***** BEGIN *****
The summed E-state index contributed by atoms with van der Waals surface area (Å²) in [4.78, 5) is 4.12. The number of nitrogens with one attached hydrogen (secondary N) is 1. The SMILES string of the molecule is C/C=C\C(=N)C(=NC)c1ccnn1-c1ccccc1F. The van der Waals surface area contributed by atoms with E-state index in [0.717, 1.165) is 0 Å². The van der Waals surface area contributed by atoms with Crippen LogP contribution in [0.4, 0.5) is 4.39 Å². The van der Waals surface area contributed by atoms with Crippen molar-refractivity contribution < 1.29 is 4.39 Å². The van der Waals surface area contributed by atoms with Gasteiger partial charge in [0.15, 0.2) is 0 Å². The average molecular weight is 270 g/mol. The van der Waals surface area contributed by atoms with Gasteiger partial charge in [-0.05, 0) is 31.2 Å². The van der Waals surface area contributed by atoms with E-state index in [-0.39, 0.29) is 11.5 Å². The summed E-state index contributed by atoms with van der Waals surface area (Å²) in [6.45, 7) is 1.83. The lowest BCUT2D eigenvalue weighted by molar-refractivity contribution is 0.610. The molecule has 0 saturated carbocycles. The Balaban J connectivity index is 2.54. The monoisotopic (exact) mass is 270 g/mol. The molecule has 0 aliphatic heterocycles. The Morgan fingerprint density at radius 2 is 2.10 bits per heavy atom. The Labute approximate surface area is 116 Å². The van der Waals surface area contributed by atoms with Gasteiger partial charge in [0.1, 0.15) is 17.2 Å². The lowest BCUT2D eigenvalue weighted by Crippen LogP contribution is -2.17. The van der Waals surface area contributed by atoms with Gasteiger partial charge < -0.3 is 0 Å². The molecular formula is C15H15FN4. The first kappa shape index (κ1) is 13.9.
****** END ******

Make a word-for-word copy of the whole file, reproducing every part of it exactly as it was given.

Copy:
The summed E-state index contributed by atoms with van der Waals surface area (Å²) in [4.78, 5) is 4.12. The number of nitrogens with one attached hydrogen (secondary N) is 1. The SMILES string of the molecule is C/C=C\C(=N)C(=NC)c1ccnn1-c1ccccc1F. The van der Waals surface area contributed by atoms with E-state index in [0.717, 1.165) is 0 Å². The van der Waals surface area contributed by atoms with Crippen LogP contribution in [0.4, 0.5) is 4.39 Å². The van der Waals surface area contributed by atoms with Crippen molar-refractivity contribution < 1.29 is 4.39 Å². The van der Waals surface area contributed by atoms with Gasteiger partial charge in [0.15, 0.2) is 0 Å². The average molecular weight is 270 g/mol. The van der Waals surface area contributed by atoms with Gasteiger partial charge in [-0.05, 0) is 31.2 Å². The van der Waals surface area contributed by atoms with E-state index in [-0.39, 0.29) is 11.5 Å². The summed E-state index contributed by atoms with van der Waals surface area (Å²) in [6.45, 7) is 1.83. The lowest BCUT2D eigenvalue weighted by molar-refractivity contribution is 0.610. The molecule has 0 saturated carbocycles. The Balaban J connectivity index is 2.54. The monoisotopic (exact) mass is 270 g/mol. The molecule has 0 aliphatic heterocycles. The Morgan fingerprint density at radius 2 is 2.10 bits per heavy atom. The Labute approximate surface area is 116 Å². The van der Waals surface area contributed by atoms with Gasteiger partial charge in [0.1, 0.15) is 17.2 Å². The lowest BCUT2D eigenvalue weighted by Crippen LogP contribution is -2.17. The van der Waals surface area contributed by atoms with Gasteiger partial charge < -0.3 is 0 Å². The molecular formula is C15H15FN4. The first kappa shape index (κ1) is 13.9.